Facts About The Biggest Geomagnetic Storm Of The 20th Century

The sun often throws tantrums and ends up spewing gobs of plasma into space. Many of them are directed away from Earth. However, when solar vomitus does come hurtling toward us, it can cause geomagnetic storms that result in power outages all over the planet.

Geomagnetic storms can be caused by solar flares or much more fearsome coronal mass ejections (CMEs). It was a CME that set off what is often considered the worst geomagnetic storm to shock Earth during the 20th century: the Great Storm of 1921, also known as the New York Railroad Storm. While auroras lit up the sky, there were outbursts of fire on Earth, where charged plasma began to fry telegraph lines and switchboards. Radio signals also suffered (though some received a surprising boost). This cataclysm may have even rivaled the infamous Carrington Event of 1859 — which is thought to be the most intense geomagnetic storm of all time.

While events like this are supposedly rare, they could really strike whenever, like the CME that narrowly missed Earth in 2014. NASA thinks it could have been even more monstrous than the fires and auroras of 1921 if it had hit Earth. While the New York Railroad Storm might seem like an anomaly, nobody really knows what might come for us in the future.

It was set off by several coronal mass ejections

There have been worse solar storms that belched plasma away from Earth, but this one was the most severe that ever hit our planet during the 20th century. 

Evidence suggests that what is now known as the Great Storm of 1921 or the New York Railroad Storm of 1921 was ignited by one coronal mass ejection after the other, as researcher Mike Hapgood states in his study on the event, published in the journal Space Weather. Coronal mass ejections are not just monster solar flares. According to NASA, solar flares are powerful plasmatic explosions that push charged particles toward the sun's surface, while coronal mass ejections (CMEs) are great gobs of plasma ejected from its outer atmosphere — the corona.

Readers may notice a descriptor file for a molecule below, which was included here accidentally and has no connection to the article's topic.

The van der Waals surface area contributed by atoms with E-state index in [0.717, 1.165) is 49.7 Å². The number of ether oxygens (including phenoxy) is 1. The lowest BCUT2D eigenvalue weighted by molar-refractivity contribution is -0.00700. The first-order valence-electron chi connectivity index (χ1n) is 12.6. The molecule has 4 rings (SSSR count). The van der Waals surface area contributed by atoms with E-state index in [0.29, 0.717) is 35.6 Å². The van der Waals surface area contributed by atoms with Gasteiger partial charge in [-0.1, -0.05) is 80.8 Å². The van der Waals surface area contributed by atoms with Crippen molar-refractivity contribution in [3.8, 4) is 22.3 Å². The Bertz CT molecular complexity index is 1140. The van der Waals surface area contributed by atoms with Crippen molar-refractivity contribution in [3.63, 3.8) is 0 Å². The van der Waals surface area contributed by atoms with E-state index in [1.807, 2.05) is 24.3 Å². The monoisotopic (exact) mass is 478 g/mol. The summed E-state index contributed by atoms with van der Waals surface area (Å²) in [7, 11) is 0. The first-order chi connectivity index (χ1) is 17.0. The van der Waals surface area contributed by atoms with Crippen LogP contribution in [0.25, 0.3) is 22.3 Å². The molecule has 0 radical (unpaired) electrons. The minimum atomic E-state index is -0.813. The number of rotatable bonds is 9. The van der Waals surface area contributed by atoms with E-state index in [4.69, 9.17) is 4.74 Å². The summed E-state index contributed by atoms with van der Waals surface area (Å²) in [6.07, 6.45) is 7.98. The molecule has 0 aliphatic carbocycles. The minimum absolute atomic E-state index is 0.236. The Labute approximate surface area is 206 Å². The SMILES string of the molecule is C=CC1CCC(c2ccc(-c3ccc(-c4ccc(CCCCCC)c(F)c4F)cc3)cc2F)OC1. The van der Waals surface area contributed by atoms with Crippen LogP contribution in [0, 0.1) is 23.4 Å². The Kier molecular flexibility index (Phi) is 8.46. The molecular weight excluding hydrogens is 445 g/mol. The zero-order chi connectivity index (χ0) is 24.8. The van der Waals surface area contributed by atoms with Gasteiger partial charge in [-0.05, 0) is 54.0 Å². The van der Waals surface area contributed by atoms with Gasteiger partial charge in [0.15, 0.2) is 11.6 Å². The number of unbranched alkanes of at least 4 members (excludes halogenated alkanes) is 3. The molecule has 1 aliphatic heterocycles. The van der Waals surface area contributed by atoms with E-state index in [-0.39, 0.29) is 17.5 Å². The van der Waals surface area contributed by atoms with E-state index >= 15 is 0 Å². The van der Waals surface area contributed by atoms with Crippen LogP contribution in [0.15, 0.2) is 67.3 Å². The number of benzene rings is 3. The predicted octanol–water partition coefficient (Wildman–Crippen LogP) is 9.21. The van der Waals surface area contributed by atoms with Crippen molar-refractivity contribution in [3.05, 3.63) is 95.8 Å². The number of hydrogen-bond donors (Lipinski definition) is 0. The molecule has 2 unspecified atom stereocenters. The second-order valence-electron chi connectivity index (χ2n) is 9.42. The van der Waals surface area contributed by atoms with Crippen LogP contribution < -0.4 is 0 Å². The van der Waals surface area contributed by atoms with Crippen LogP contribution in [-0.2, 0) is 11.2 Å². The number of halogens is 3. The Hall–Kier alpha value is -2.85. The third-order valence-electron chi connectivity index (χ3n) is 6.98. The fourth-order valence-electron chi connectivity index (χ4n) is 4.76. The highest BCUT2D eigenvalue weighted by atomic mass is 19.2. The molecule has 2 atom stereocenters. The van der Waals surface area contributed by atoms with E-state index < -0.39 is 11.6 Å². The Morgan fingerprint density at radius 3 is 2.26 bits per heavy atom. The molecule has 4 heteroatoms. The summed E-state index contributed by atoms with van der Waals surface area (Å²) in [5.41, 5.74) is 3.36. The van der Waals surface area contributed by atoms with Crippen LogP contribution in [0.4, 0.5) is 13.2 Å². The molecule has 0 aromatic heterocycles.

Sunspots (pictured above) can mean trouble. These darker regions are cooler than their surroundings, but are often signs of warped magnetic fields in the sun's corona bulging with superheated plasma. Our star eventually vomits massive amounts of this plasma when those magnetic fields break. Solar flares happen when plasma is shoved back into the face of the sun. It only takes the form of a coronal mass ejection when it is released into space. As NASA also observes, CMEs can send billions of tons of plasma careening through space at millions of miles an hour. This plasma can still take days to make it to Earth. 

It went far beyond New York

While New York (both the city and state) was hit especially hard, the tentacles of this powerful storm stretched across the planet.

Telegraphs and phone lines began to glitch because of geomagnetically induced currents, or GICs. NASA explains GICs as being the result of plasma from coronal mass ejections (pictured above) interfering with, and actually shaking, Earth's magnetic field, which then becomes unstable. This instability means that the constant change in magnetic fields creates electric currents that can be highly disruptive to electrical infrastructures. This was felt from the US to Europe and even Japan and Australia, and it was late on the night of May 13, 1921, when the first reports of telegraph glitches came from Norway, according to Space Weather. The UK and Ireland were next.

It wasn't long before the US and Sweden began experiencing outages. In Sweden, currents got in the way of nearly every attempt to make a phone call or send a telegraph message. Denmark was not much better off, and Germany realized what was happening when an aurora blazed in the sky. Things only worsened after the morning of May 14 dawned. On the other side of the planet, Samoa and Hawaii were being struck early in the morning. Magnetometer measurements from the time have given what are still considered to be mostly accurate readings of the intensity of the storm.